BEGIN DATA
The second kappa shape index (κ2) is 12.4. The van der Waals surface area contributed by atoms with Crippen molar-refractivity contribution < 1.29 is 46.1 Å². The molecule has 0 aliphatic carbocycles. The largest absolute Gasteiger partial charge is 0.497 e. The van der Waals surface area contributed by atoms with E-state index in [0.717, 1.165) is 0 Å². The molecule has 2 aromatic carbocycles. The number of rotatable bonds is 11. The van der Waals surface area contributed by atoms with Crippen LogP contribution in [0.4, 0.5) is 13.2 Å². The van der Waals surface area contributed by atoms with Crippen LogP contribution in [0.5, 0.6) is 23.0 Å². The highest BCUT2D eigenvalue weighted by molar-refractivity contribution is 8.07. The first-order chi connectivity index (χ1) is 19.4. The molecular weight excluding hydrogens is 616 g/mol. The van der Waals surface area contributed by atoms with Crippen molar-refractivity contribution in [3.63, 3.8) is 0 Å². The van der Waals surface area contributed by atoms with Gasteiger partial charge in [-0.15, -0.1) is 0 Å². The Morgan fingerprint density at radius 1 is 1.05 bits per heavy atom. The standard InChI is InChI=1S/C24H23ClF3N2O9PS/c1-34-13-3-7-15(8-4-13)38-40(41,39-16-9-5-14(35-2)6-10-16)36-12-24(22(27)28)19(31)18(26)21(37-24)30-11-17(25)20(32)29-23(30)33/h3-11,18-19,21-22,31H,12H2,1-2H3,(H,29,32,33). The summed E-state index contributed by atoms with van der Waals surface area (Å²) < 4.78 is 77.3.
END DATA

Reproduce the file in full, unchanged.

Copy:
The second kappa shape index (κ2) is 12.4. The van der Waals surface area contributed by atoms with Crippen molar-refractivity contribution < 1.29 is 46.1 Å². The molecule has 0 aliphatic carbocycles. The largest absolute Gasteiger partial charge is 0.497 e. The van der Waals surface area contributed by atoms with E-state index in [0.717, 1.165) is 0 Å². The molecule has 2 aromatic carbocycles. The number of rotatable bonds is 11. The van der Waals surface area contributed by atoms with Crippen LogP contribution in [0.4, 0.5) is 13.2 Å². The van der Waals surface area contributed by atoms with Crippen LogP contribution in [0.5, 0.6) is 23.0 Å². The highest BCUT2D eigenvalue weighted by molar-refractivity contribution is 8.07. The first-order chi connectivity index (χ1) is 19.4. The molecular weight excluding hydrogens is 616 g/mol. The van der Waals surface area contributed by atoms with Crippen molar-refractivity contribution in [3.63, 3.8) is 0 Å². The van der Waals surface area contributed by atoms with Gasteiger partial charge in [-0.15, -0.1) is 0 Å². The Morgan fingerprint density at radius 1 is 1.05 bits per heavy atom. The standard InChI is InChI=1S/C24H23ClF3N2O9PS/c1-34-13-3-7-15(8-4-13)38-40(41,39-16-9-5-14(35-2)6-10-16)36-12-24(22(27)28)19(31)18(26)21(37-24)30-11-17(25)20(32)29-23(30)33/h3-11,18-19,21-22,31H,12H2,1-2H3,(H,29,32,33). The summed E-state index contributed by atoms with van der Waals surface area (Å²) < 4.78 is 77.3.